“The Brisbane Truck Show will be the same. People will be there with battery EVs; no-one wants to miss out.”
There’s also practical and vocational decisions to be made over hybrid versus battery electric. He says applications that involve off-road exploring or remote recoveries, mining and exploration would be out of an EV’s capabilities.
“Some of these applications might be able to use hydrogen, but they won’t be able to do remote filling with hydrogen. They’ll get a huge range but a lot of those applications you need to fill remotely.
“Fire trucks, they’re an emergency service. Can you imagine a battery EV in 2019 when we had the fires like south-east Australia? The place was on fire for three months. They had no electricity.”
The fire season took time out for the 2022-2023 summer so it was clear skies all the way for the drive south to Wollongong. Coupled to an automated manual transmission, the Hino N04C-WR engine with 470Nm of torque cruised along nicely. From a standing start, or after stopping at traffic lights, the electric motor did deliver a nice boost of torque, despite a significant load in the back.
“The electric motor will start to turn the transmission before the clutch is even engaged,” Petrovski explains. “So you don’t get as much clutch wear because that electric motor is starting to move the vehicle forward, then the clutch engages, less friction and takes off.
“But while that electric motor is doing its bit, it’s up to 1200rpm from clutch engagement, which is like 550-600rpm on idle.”
One interesting aspect around the AMT is its inclination to upshift as it tends to move into its most efficient range. Depending on road conditions, driver interaction may be required. It’s a simple matter of switching to sequential mode and keeping it in the gear selected. Other than that, and one of the hybrid’s selling points, is simply selecting ‘D’ for dummy and pressing the accelerator.
As expected, the diesel cuts out after a couple of seconds stopped at lights – except for a brief period when the hybrid was in a regeneration phase. It was this section of the drive that mostly contributed to the fuel usage difference.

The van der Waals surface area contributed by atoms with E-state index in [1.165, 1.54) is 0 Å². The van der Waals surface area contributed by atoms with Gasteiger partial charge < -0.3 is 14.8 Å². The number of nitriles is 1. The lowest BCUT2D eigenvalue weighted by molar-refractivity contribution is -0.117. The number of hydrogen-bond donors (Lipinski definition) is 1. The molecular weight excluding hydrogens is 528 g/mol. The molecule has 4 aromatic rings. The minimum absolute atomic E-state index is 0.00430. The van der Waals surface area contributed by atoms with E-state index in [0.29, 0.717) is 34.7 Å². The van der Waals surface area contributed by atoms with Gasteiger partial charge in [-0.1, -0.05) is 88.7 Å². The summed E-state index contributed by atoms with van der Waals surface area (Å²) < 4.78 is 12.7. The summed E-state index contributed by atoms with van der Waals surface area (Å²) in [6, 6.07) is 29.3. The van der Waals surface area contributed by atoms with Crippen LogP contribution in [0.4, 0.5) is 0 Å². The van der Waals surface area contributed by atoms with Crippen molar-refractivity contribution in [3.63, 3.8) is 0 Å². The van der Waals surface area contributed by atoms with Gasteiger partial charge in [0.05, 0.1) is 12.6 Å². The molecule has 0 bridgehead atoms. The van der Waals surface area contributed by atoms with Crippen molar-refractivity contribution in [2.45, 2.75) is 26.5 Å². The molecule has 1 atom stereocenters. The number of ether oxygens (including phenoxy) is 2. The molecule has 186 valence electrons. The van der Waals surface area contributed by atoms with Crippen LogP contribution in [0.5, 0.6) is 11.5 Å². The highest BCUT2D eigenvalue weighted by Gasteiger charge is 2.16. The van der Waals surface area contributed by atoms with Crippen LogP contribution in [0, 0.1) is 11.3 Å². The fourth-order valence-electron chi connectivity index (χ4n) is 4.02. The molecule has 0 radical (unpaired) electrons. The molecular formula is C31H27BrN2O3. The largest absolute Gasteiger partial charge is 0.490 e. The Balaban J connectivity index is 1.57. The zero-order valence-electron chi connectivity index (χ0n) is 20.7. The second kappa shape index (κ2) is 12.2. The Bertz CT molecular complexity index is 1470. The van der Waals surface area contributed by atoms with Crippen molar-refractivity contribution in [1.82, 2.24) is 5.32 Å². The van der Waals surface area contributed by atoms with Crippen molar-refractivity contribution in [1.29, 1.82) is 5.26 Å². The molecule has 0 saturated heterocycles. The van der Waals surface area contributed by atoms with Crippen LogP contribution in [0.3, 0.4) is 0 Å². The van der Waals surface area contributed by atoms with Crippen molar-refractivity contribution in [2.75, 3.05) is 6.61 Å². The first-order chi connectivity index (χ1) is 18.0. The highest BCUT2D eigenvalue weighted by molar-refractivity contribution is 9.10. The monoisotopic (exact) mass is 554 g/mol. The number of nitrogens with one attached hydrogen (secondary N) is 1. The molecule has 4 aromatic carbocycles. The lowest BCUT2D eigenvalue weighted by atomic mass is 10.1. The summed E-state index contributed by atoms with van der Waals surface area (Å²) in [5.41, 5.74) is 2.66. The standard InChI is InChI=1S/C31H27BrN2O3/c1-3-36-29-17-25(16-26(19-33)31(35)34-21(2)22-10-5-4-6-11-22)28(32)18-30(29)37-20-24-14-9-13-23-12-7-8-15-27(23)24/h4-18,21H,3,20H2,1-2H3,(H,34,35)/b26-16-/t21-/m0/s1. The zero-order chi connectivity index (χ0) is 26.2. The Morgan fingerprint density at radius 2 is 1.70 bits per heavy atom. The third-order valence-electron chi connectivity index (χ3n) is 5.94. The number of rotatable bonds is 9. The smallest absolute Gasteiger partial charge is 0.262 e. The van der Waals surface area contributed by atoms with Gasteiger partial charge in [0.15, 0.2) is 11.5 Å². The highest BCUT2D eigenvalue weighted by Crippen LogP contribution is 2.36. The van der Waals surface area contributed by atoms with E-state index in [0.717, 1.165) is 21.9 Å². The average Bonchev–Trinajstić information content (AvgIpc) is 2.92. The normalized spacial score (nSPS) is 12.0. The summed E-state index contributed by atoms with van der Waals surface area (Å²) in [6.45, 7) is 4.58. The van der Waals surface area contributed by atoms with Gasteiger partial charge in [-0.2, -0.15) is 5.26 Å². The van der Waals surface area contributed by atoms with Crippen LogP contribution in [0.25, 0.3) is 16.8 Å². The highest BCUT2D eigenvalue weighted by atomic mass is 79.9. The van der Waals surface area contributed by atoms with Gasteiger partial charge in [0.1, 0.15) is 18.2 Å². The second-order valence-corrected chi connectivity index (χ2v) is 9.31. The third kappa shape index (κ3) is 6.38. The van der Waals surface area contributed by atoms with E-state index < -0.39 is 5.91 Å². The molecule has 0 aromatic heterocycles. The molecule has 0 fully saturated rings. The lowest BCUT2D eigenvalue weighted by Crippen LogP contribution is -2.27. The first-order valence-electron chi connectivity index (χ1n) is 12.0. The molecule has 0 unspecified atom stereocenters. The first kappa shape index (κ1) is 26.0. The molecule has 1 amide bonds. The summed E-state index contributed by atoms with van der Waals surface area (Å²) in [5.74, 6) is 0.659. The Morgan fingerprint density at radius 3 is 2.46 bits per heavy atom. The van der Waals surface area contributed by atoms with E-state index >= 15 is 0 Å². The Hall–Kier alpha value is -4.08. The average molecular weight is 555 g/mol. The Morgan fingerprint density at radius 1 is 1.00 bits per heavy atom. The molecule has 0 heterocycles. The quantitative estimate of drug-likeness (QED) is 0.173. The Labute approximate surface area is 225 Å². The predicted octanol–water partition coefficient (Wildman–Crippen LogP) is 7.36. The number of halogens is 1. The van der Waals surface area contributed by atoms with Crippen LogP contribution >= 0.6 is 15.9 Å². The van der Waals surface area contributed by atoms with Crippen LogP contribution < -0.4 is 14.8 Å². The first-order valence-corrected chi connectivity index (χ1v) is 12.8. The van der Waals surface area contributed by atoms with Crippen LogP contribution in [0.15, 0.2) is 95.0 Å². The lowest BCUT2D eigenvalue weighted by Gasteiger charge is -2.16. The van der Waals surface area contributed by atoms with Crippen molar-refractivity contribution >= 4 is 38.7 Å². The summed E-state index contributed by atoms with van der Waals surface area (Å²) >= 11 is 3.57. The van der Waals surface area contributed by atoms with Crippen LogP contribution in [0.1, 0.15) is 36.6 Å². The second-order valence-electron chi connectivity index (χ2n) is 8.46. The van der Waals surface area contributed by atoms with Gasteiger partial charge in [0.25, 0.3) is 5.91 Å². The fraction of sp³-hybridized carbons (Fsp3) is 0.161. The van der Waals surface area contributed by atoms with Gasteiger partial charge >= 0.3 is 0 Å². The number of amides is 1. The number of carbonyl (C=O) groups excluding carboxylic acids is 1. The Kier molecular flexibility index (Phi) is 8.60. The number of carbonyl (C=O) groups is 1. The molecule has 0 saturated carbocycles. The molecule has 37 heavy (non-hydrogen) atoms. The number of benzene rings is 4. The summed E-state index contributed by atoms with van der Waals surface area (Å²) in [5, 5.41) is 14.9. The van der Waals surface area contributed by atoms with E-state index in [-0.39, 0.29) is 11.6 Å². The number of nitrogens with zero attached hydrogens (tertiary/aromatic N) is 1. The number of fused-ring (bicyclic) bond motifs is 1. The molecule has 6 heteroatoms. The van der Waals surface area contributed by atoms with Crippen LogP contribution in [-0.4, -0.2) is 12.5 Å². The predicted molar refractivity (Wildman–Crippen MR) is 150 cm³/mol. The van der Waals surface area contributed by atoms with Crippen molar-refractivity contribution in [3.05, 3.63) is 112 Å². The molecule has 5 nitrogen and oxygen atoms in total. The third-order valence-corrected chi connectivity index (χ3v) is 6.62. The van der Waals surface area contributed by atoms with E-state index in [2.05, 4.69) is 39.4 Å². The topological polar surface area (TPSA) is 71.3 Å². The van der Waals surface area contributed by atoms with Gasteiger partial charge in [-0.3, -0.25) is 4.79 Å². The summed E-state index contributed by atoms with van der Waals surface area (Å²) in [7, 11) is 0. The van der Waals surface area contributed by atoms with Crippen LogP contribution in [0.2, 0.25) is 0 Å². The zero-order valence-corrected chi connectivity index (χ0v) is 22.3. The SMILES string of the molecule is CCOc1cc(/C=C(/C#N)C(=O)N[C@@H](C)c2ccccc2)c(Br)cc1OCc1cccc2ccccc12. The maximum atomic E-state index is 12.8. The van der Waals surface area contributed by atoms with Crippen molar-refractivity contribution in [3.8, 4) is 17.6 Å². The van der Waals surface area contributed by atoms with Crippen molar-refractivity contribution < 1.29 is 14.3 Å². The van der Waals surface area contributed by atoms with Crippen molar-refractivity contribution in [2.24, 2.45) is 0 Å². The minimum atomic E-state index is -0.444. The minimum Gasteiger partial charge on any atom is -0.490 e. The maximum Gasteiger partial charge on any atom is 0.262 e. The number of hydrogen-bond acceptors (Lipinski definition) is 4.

The hybrid returned with figures of 8.57km per litre of fuel, compared to the diesel’s 6.56. It ended up with a five litre difference, with the diesel using 22 litres and the hybrid 17 litres.
Hino generally quotes a 20 per cent saving in fuel with a hybrid compared to a straight diesel, taking a conservative approach with estimates. However, with the modest Sutherland-Wollongong run multiplied to 69,000km per annum, fuel savings start to add up, especially when the diesel is anticipated to use 11,000 litres per year compared to the hybrid’s 8,500. Petrovski says it equates to a saving of $398 each month on fuel.
That doesn’t take into account service, maintenance and the total cost of ownership. While the hybrid is around $16,000 more expensive than the diesel, Petrovski says vehicle buyers will get that difference back in just three years. His figures show a diesel costing $2028 to run each month, while a hybrid’s costs are $1766. That includes lower maintenance costs and lower brake change intervals, not to mention the half tonne of CO2 savings each month.
Petrovski believes most customers opt for a lease arrangement, while buyers will keep the truck for between seven to 10 years.
With around 700 Hino hybrids currently on the road in Australia, and another 300 on order, Petrovski says the hybrid has hit a sweet spot for the manufacturer and will be a massive advantage over the next five to 10 years, even more so as there is little or no competition in the hybrid market.
“We’ve been trying to give the customers what they want, a vehicle that cuts their emissions and cuts their operating costs.
“We can offer cost reduction, environmental improvements and operational benefits for fleets,” Petrovski says. “This is our blue sky, blue ocean area. It really is a unique time for us.”
See the Hino Hybrid on Stand 61 at the Brisbane Truck Show, running from May 18 to 21.